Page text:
Transfer to a plate and cover with a towel while the rest cook.

Enjoy!  Or, allow them to cool and store them in a plastic bag in the fridge.  They last for five days … if you can keep from eating them hot off the griddle.

© 2009, Evil Shenanigans – Baking & Cooking Blog. All rights reserved.

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18 Responses to “Flour Tortillas”

  1. Thanks for sharing your tortilla recipe.
    I’ve always wanted to make my own and now I can since you’ve done all the grunt work.
    And I have lard in my pantry!

  2. Kelly says:

    No problem! I hope you enjoy them as much as we do!

  3. Jason says:

    Love the post, I have attempted to make flour tortillas in the past with little success. Your directions are perfectly detailed! I will be giving your a try sometime soon!

  4. Kelly says:

    Jason – I hope they work for you!

  5. Judy says:

    These were wonderful. I made one batch with AP with warm milk and one with white whole wheat and warm water. Both were delicious. Next time I’ll add 1/4t additional salt. These dough was a dream to work with. Thanks for the recipe.

  6. Eric says:

    I made these last night and they were delicious. Tell me how you arrive at such a perfect circle? After dividing the recipe into 12 44g balls I had a hard time getting them stretched into a large enough disk.
    Eric

  7. Pam says:

    I grew up in south Texas, now live in FL and the one food item I miss THE most is the “real” flour tortilla. I’m so happy to have found your recipe. What do you think of tortilla presses?

  8. Laura says:

    Just a thought… because flour tortillas are similar to naan, I suspect someone who is vegetarian could readily use ghee – once clarified, it also has a very high smoke point.

    Lard is great, especially from pigs that were raised humanely, but I have a lot of veg friends who might enjoy making tortillas too! I wonder if refined coconut or palm oil might have a similar utility?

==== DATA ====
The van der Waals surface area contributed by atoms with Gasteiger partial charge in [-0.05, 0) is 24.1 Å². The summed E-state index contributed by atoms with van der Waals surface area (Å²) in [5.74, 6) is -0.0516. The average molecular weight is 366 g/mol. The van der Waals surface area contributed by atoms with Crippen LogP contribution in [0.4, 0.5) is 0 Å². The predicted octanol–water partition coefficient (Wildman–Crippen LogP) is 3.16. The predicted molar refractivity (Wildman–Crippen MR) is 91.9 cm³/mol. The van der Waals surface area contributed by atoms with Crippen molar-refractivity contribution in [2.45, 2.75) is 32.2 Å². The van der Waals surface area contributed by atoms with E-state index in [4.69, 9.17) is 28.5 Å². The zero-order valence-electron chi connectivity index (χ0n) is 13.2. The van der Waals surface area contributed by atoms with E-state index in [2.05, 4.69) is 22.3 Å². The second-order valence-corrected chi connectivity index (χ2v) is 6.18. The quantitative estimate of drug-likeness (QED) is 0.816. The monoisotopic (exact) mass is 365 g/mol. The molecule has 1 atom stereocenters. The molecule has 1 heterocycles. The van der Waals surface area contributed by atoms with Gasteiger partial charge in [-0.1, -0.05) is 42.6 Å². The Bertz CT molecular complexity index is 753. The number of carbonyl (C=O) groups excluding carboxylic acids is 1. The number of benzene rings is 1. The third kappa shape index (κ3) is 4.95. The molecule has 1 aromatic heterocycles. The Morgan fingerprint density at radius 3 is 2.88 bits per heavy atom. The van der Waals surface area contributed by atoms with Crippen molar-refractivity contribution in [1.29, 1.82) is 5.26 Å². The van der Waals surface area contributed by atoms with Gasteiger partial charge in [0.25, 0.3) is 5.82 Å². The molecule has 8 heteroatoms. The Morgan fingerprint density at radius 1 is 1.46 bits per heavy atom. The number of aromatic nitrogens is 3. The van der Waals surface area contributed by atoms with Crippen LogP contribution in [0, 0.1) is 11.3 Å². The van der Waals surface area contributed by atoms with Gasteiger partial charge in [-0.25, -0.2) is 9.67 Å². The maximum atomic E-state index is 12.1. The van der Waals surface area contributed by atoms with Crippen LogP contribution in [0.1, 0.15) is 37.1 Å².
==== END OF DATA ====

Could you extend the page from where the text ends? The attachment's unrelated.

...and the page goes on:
9. SCOTT RIVAS says:

    DUDE I MOVED FROM SOUTH TEXAS TO AUSTIN 6 YEARS AGO AND HAVEN’T BEEN ABLE TO FIND TORTILLAS THAT EVEN COMPARE TO THE ONES BACK HOME UNTILL NOW THANX!!!! THE ONLY PROBLEM IS NOW THAT MY FRIENDS THAT MOVED UP HERE FOUND OUT I CAN MAKE EM THEY EXPECT ME TO MAKE EM FOR THEM! HAHA

  10. Corpus says:

    I cooked these, and they were really good, but it seems like they don’t have the same depth of flavor as the flour tortillas you can get at a great S. Texas Mexican restaurant. I’m suspecting it’s because in a restaurant they’re using rendered fats instead of lard. Any thoughts?

  11. ryan says:

    im from the valley to moved to houston havent found a valley tortilia here. ive tried making them but i use water not milk. what does milk do that the water doesnt.

  12. Kelly says:

    Ryan – the water makes the tortillas more tender,softer, and a little more chewy.

  13. Jessica says:

    You make tortillas the same way my Abuelo (grandfather) did and I live in South Texas, in Corpus Christi to be exact. I have lived in the Rio Grande Valley and even a two hour commute further South is a whole different Culinary Experience.

    Just wanted to say that I found a recipe that used Olive oil and milk instead of Lard and it was really easy and good to make.

    I think I am going to gain more weight now that I have two ways to make tortillas.

  14. Anita says:

    Have you had luck with doubling this recipe?

  15. Lisa says:

    These were amazing! The dough was so easy to work with. I used water due to milk allergies in my family, and vegetable shortening because its what I had on hand. This will definitely be my go-to recipe! Thanks!